The Hilltoss: Corp’s culinary skill rears its head in latest venture

November 19, 2014

Ron Swanson was once asked whether he’d like some salad. His response? “Since I am not a rabbit, no, I do not.” I would normally agree with any piece of wisdom taken from “Parks and Recreation,” but for the Corp’s newest venture, The Hilltoss, I was forced to betray the manliest of men. Astoundingly, the Corp has designed a salad joint worthy of man and beast like.

If you’re not careful, the unfinished 8-by-12 wooden door might hit you in the face as you walk into The Hilltoss. The overall aesthetic of this new restaurant is, like its door, jarring and surprising, but, in the end, satisfying. With customers’ feet treading on chipped concrete as they approach the counter, the aesthetics are fitting for the atmosphere the Corp is seeking to create with this new venture: a public space where students can gather with one another, enjoying creative yet simple food.

The Hilltoss’ near-successful attempts at a plethora of reimagined dressings give the new restaurant a mark of distinction. The blush red-wine dressing for the Jay Gatsby, for example, effectively balances tanginess and saltiness, with a viscosity that enhances the summery feel of the salad as a whole. The creamy balsamic on the Cobb salad is also well-balanced, which is a point that should be stressed. In this acidic bechamel-base, The Hilltoss successfully incorporates two extremes.

The Cobb salad was a resounding success. The mesclun mix was both tangy and earthy, suggesting produce as fresh as any Corp location can be expected to acquire. In fact, The Hilltoss impressively sources 90 percent of its produce from local farms and co-ops. The greens offer a fresh base for the crunchy bacon, buttery avocado, and crisp cherry tomatoes, completing the resounding interpretation of a classic Cobb Salad.

Though winter is coming, the Jay Gatsby is an exciting sunny weather addition to the menu with more fresh produce and locally-sourced mozzarella. The mozzarella elegantly balances the salad, which would almost certainly be under-salted without it. Though the floral notes of the strawberries were much appreciated, they were undermined by avocado that shared the same consistency. If the Cobb was a home run, the Jay Gatsby was a ground rule double.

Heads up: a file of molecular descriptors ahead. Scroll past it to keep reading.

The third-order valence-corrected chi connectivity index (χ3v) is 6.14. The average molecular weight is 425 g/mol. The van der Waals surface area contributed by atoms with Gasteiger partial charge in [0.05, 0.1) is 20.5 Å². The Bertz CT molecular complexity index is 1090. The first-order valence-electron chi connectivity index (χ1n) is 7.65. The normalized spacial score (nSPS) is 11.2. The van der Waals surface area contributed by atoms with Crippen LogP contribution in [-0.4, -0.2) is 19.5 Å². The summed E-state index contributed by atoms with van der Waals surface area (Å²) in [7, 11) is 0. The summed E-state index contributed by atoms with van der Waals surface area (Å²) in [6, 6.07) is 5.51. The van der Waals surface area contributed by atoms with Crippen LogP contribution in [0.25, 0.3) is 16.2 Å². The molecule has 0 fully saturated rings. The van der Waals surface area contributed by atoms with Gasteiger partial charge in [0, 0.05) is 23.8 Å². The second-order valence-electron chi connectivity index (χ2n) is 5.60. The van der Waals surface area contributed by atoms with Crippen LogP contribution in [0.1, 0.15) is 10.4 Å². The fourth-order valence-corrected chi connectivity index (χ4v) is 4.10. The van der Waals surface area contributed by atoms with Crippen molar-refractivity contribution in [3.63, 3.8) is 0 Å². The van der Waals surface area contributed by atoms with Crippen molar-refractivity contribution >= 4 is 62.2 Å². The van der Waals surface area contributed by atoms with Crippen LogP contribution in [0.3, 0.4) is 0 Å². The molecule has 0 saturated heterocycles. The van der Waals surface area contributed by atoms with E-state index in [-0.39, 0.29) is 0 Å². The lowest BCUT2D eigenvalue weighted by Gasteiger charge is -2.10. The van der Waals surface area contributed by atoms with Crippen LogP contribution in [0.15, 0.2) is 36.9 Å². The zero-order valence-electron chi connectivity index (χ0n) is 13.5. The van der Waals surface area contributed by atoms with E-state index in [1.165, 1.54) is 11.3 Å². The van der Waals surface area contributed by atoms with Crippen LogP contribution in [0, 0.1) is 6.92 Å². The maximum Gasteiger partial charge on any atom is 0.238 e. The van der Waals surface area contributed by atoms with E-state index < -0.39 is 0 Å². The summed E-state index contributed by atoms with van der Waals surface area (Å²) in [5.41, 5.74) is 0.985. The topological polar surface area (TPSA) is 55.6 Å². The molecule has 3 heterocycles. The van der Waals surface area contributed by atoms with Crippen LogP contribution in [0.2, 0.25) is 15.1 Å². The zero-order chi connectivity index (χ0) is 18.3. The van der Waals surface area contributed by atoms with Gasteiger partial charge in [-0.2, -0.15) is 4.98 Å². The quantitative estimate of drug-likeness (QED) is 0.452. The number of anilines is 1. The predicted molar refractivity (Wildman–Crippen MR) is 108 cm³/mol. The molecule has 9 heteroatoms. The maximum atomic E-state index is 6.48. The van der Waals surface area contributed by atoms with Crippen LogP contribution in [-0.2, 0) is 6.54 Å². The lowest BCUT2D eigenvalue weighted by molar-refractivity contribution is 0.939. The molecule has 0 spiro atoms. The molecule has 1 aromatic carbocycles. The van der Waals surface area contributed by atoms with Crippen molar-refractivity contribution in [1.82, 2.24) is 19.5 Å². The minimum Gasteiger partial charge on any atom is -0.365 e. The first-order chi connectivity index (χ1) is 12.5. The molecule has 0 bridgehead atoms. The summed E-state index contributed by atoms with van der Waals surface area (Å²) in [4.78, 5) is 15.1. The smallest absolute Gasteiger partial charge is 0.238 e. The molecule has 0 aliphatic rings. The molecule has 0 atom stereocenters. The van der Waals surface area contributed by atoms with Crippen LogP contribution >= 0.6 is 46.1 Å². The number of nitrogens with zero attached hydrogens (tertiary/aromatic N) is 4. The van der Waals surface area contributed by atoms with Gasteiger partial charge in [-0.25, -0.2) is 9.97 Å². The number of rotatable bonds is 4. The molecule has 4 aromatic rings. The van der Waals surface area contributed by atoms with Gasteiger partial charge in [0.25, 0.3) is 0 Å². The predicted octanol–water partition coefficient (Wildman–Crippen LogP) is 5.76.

Another of the eatery’s signature creations, the Amalfi Coast, is an arugula-based salad with quinoa and predictable caprese staples, tomato and mozzarella. Quinoa is difficult to pull off in anything, particularly in salads. Grains in salads will naturally soak up and nullify other flavors, and also undermine the crispness of the fresh ingredients. Unfortunately, this fate is true of the Amalfi Coast. The earthy quinoa renders the oregano and basil effectively non-existent and dulled the mozzarella’s complexity. The counterpoint to this flavor dampening is that, because of the salad’s blandness, it is the only one of the three that doesn’t suffer from acidity issues.

Though the dressings on their own are balanced, the addition of half of a freshly-squeezed lemon to each salad makes the aftertaste of each bite of the Cobb and Jay Gatsby taste vaguely reminiscent of a tin can.

In the words of the general manager––and brains behind the salads––Monish Sabnani (MSB ’15), “The Hilltoss tries to create an image behind each salad where you can envision what you’re eating.” True to form, each salad appears to do exactly that, from the menu’s corresponding typefaces to the ingredients themselves. The Jay Gatsby does partially transport the customer to a Montauk beach party.

Though many tweaks are left to be made, the Corp’s salads do succeed in telling a narrative as much as they deliver sustenance. With both cuisine and community, these are no rabbit’s greens, but viands for the social animals among us.

The Hilltoss

Healey Family Student Center

Mon. –  Fri., 11a.m. –  8p.m.

Photo by Vicki Lam

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